It might surprise you to know that after 23 years of family medicine I was a newcomer to pain management. Yes, I had treated my occasional severe back ache and headache patients in abundance but I cannot recall ever treating a patient whose only complaint was chronic pain.
One of the first things my new doctor did was add OxyContin®. "This drug will make a world of difference because it is long acting", I was told. Additionally I was given lidocaine patches, a remarkable treatment for those where there is at least some localization of the pain. This was new to me and I could see how it would have helped me manage gout attacks and severe muscle injury when I was in practice.
Ultram 300mg was added and my oxycodone was reduced to "as necessary only". Additionally all recreational walking was prohibited and I was enrolled into a water aerobics class to maintain my physical condition without straining my muscles.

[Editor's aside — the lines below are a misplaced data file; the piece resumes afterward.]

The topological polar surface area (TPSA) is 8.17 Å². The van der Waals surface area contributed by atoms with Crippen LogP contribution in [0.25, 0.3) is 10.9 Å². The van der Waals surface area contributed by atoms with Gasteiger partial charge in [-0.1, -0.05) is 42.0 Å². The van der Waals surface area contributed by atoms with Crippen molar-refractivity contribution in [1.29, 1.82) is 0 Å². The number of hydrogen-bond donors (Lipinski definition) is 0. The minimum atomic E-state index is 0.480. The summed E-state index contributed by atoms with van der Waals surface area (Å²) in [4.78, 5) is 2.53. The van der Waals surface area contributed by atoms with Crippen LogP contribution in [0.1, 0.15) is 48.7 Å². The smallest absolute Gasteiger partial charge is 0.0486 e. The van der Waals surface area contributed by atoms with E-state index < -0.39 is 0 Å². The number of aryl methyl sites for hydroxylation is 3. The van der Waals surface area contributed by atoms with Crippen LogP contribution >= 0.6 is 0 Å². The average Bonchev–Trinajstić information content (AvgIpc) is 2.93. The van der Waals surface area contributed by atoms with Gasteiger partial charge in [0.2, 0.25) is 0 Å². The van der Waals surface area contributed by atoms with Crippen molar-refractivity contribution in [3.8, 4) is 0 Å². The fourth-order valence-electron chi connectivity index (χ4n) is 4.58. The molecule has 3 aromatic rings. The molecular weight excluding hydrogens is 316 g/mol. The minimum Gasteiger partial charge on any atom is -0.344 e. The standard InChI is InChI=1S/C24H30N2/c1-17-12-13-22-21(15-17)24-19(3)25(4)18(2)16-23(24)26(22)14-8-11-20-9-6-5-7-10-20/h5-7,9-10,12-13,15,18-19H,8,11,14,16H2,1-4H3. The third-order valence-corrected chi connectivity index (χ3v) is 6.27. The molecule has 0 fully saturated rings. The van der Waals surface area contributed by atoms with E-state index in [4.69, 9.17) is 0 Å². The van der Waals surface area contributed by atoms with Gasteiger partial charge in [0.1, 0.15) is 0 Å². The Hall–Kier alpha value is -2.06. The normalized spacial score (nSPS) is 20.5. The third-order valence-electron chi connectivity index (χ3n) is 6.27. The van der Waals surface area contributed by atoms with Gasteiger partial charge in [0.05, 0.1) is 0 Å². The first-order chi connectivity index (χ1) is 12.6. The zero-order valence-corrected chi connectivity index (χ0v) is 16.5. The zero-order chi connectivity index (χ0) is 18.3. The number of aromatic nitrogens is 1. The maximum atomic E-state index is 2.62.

The result of all this has been miraculous to me but I suppose it was just routine by the standards of a pain specialist. I have not had any significant pain since I started this new treatment plan. My mind is now clear and I feel twenty years younger. I stopped the lidocaine patches after the first two weeks and my intake of oxycodone is now rare.
The three groups mentioned above in my opening paragraph all are associated with pain to varying degrees - the pain of neuropathy, myopathy and the pain of neuromuscular degeneration (which has been my personal cross to bear).
In today's pro-statin climate, if a statin victim with peripheral neuropathy sees a neurologist the treatment plan frequently will consist of tricyclics (used exclusively as anti-depressants when I was in practice), followed by Neurontin®, then Tegretol® and the NSAIDS ( nonsteroidal anti-inflammatory drugs).
Narcotics will frequently be the last drug chosen since the neurologist refuses even to consider the possibility of statin inhibition of CoQ10 leading to mitochondrial DNA mutation as the mechanism of action.